On July 6, the San Francisco Department of Elections received 15,983 signatures in a petition to add a November ballot measure that would help eliminate illegal short-term rental properties in the city.
The heated debate has Airbnb spearheading the side of short-term and vacation rentals as advocacy groups and organizations are aiming to give locals “protection from the harmful effects of Airbnb rentals.”
The petition has 11 organizations and community groups behind it, which is lead by Share Better SF. The organization, co-founded by Dale Carlson, is “loosely” affiliated with the Share Better coalition that recently released an ad slamming Airbnb, he said.
Officials with the organization say they are not looking to limit people who are legally using the services, but the intended regulations are increasingly strict. Limitations include cutting down the number of nights a property can be rented out from 90 nights to 75 nights.
Other guidelines include making a landlord aware of any registered short-term rentals and strict enforcement for hosting platforms, which must list only legal, registered units. Those renting their homes would also be required to alert other building tenants, neighbors and neighborhood associations.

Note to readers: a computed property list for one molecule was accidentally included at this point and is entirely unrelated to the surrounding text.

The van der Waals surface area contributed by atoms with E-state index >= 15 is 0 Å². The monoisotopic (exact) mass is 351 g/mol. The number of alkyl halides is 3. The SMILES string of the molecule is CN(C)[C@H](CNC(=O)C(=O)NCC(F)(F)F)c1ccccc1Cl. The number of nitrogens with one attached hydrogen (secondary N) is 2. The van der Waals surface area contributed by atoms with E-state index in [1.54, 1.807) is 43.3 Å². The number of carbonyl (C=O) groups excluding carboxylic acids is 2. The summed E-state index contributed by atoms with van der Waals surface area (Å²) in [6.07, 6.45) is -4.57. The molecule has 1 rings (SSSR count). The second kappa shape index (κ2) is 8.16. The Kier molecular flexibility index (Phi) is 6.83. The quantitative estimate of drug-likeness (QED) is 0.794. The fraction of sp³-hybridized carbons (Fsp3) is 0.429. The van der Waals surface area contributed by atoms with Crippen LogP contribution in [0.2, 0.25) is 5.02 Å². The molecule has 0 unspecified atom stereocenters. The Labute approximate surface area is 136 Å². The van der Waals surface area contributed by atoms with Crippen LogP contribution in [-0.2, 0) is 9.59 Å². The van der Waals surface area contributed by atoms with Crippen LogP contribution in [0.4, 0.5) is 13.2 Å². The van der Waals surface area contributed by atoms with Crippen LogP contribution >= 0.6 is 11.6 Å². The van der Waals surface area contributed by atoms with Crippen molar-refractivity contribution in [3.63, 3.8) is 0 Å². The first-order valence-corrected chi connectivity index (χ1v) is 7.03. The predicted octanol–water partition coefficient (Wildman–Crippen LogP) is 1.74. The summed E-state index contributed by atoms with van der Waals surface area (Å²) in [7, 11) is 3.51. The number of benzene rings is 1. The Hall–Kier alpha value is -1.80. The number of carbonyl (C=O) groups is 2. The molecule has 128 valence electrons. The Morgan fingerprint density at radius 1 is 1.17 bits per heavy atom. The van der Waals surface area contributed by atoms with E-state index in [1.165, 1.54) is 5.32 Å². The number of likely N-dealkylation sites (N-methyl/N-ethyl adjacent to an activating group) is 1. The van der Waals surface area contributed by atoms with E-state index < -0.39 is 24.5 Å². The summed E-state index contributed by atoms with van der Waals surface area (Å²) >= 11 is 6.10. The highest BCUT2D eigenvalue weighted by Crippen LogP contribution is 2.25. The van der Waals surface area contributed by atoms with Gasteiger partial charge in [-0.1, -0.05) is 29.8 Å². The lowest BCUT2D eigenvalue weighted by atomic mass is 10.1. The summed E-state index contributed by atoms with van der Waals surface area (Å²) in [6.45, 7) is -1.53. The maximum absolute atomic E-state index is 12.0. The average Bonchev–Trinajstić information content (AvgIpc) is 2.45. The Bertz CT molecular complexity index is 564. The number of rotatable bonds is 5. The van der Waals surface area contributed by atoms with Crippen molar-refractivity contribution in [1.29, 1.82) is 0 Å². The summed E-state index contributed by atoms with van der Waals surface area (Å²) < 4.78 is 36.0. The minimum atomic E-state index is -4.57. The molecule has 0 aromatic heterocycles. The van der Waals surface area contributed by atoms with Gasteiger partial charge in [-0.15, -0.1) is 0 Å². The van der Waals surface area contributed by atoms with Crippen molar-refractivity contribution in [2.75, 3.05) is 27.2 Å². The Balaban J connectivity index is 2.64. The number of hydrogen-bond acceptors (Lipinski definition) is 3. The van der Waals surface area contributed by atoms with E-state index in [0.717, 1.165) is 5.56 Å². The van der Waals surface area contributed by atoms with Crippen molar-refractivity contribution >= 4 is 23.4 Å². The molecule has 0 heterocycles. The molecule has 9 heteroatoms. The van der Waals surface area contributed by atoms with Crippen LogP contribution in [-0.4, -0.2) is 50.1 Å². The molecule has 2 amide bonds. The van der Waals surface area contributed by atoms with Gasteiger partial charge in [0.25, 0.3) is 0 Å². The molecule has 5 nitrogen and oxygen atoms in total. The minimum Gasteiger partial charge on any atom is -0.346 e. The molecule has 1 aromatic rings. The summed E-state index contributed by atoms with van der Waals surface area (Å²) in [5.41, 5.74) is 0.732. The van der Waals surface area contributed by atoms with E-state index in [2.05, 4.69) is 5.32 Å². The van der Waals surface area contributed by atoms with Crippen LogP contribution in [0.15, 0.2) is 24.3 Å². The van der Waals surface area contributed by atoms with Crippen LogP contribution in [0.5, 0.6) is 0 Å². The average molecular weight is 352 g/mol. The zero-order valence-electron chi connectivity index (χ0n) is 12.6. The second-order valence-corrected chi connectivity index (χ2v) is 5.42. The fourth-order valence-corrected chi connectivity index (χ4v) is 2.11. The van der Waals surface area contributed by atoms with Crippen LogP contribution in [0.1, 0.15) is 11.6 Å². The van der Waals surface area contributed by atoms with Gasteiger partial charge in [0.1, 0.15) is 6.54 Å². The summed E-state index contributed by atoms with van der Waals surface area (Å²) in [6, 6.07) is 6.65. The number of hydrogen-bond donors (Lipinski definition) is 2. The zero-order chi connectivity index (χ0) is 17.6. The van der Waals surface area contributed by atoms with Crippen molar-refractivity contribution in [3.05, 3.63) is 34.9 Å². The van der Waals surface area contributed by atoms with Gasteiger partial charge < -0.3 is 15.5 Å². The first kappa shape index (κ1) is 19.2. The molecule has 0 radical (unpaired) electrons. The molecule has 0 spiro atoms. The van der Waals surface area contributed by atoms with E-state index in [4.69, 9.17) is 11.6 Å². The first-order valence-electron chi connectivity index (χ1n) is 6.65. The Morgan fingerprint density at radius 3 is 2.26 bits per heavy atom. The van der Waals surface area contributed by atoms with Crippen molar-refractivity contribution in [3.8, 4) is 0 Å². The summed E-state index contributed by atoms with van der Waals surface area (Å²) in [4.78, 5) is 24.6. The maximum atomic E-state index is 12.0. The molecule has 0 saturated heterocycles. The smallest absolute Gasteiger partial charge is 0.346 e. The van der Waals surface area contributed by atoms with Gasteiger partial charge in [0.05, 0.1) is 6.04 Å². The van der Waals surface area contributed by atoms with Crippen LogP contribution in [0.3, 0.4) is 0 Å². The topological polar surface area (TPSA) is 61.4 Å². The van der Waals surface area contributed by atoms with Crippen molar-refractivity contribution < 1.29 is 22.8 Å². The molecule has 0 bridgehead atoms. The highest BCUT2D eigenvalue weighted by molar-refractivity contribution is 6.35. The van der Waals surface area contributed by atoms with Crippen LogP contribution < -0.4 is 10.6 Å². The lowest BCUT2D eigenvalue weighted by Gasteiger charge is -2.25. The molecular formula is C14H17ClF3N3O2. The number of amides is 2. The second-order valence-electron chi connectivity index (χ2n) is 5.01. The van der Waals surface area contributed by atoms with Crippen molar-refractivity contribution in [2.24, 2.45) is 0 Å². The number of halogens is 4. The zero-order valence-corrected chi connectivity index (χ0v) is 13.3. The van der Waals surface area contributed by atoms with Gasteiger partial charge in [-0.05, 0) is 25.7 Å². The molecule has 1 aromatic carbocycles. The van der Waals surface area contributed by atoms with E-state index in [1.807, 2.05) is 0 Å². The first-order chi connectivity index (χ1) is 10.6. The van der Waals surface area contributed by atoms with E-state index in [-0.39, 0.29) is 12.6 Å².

Where the ballot measure gets particularly murky is “allowing other building tenants and neighbors to go to court to protect their rights to privacy and the quiet enjoyment of their homes,” according to Share Better SF’s press release. If this measure were to go into effect, any Airbnb host could run the potential risk of being taken to court.
Although the recent opening of the Office of Short Term Rental Administration and Enforcement is expected to aid in the regulation of these types of properties and make it easier for hosts to register, it’s expected to take a while to get all the 5,000 San Francisco listings official.
Many pro-Airbnb advocates believe this measure encourages spying on neighbors and can create an overall hostile community vibe.
Airbnb isn’t the only rental site listed on the measure. Other home-sharing services like VRBO and HomeAway are also named.
The initiative, given that it has more than the required 9,700 registered San Francisco voter signatures, will likely make it to the Nov. 3 ballot.
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